Why you wanna treat me so bad?
That's the question some die-hard Prince fans are asking after receiving cease-and-desist letters from the Purple One's legal team, threatening to shut down a trio of fansites unless they remove all photos, images, cover art and lyrics related to the 49-year-old artist.
The sites' owners have formed Prince Fans United and have vowed to fight the requests, labeling Prince's efforts "bullying tactics" to "stifle all critical commentary about Prince" and a violation of their free-speech rights.
"Prince claims that fansites are not allowed to present any artwork with Prince's likeness, to the extent that he has demanded removal of fans' own photographs of their Prince-inspired tattoos and their vehicles displaying Prince-inspired license plates," says a statement at princefansunited.com. The site goes on to call the legal notices "an injustice" to the "very fans who have supported Prince's career, many since the very beginning."
The Webmasters claim their use of photographs and album cover art is covered under the fair-use doctrine, and they hope that publicizing Prince's draconian actions will force him to change his stance. Otherwise, they say they are prepared to "defend their position in the proper court of law."
There was no immediate comment from Prince's representatives at his Minneapolis-based Paisley Park studios.
But Web Sheriff, the U.K. firm the "Let's Go Crazy" singer hired to enforce the copyright cleanup, denies allegations that Prince was deliberately attacking his audience.
"At no time is Prince suing his fans, and this is not about freedom of speech," John Giacobbi, Web Sheriff's managing director, told Reuters. "The current issue is one between Prince's record label and three unofficial Websites and relates to the use of Prince trademarks and photographs, many of which are Prince's copyright."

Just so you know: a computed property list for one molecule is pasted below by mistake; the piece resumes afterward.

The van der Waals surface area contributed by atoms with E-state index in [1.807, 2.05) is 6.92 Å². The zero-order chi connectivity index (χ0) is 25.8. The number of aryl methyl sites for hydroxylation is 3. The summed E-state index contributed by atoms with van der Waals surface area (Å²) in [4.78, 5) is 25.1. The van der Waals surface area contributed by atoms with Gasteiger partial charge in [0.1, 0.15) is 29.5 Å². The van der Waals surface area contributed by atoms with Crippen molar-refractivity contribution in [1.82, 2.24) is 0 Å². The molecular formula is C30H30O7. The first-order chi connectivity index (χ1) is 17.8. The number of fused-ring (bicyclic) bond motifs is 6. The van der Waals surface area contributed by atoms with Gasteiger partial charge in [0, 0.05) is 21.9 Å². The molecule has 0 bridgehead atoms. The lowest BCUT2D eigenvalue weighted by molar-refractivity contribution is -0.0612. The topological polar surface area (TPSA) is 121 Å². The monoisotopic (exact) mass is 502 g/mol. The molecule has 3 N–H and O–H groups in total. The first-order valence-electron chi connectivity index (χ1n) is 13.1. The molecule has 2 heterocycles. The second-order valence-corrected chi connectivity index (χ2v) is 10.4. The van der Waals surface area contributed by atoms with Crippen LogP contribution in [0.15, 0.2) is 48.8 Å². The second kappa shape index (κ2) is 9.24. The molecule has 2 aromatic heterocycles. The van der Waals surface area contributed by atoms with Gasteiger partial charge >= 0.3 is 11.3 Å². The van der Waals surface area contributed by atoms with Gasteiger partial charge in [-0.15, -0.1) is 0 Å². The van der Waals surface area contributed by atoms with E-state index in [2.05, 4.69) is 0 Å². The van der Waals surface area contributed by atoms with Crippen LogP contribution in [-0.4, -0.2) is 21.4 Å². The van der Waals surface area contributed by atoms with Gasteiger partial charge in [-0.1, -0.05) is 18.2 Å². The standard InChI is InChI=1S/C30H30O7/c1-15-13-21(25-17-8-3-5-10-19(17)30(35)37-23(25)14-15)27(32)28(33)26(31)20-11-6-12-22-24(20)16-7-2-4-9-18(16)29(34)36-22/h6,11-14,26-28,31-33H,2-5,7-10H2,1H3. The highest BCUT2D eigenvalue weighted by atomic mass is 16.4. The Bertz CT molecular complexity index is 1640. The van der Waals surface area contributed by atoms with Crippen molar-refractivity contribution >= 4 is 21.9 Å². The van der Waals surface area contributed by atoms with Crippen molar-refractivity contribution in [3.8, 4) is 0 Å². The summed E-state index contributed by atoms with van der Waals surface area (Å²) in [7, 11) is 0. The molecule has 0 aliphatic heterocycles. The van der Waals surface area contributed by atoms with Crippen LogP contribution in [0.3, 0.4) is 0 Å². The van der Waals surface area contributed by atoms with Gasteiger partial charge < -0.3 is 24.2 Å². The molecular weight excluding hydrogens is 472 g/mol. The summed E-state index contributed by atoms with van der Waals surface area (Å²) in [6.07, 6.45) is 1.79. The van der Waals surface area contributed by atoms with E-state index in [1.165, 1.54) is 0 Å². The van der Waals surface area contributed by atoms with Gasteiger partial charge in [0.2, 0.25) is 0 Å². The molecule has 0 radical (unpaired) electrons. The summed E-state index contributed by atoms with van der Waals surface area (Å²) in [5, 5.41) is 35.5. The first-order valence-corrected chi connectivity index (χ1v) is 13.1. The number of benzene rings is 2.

A spokesman for Prince Fans United disputes those assertions, telling E! Online the fansites are all run on a voluntarily basis, without commercial intent.
"Web Sheriff's statement that Prince per se is not suing personally is a technicality at best," the rep said. "Many of the photos are copyright[ed] to the fans who posted them, many were provided to us directly by the photographers with permission, many are copyrighted to record labels. We have asked many times for them to identify which photos they believe infringe their clients' rights but received only blanket replies to remove all photos."
Prince's demands are way beyond the pale, because they "go further and demand removal of his 'likeness,' including demands to disable search code that allows users to search housequake.com for the term prince," the spokesmann continued.
The round of cease-and-desist letters comes after Prince sicced his legal team on YouTube when cell-phone video footage and photographs of his 21-night stand at London's O2 Arena last summer was posted online.
But the Web smackdown isn't sitting too well with fans.
"Such a very sad day," wrote someone called MoonSongs on the prince.org message boards. "I can't even listen to his music right now. He will gain control, as many here have correctly assessed, but the Princedom will be quite a bit smaller with all of us gone."
"This current attack on fans and fansites seems to reverse a very positive move he has made in what always seemed like an effort to more closely embrace those fans. I might suggest if this isn't resolved shortly, that drastic fan measures be taken to fight back," says an anonymous poster at princefansunited.com, who went so far as to suggest a boycott of Prince albums and shows.
Another fan was even more blunt: "Suggestion for another name for those sharing these views: The Music Consumers formerly known as Prince Fans."
His Purpleness did have his defenders, however.
"Has it occurred 2 anyone that he may not see things in the same way as u?" an anonymous poster wrote at princefans.com. "He created music. U listen 2 the music. That's it! Nuthin' more, nuthin less."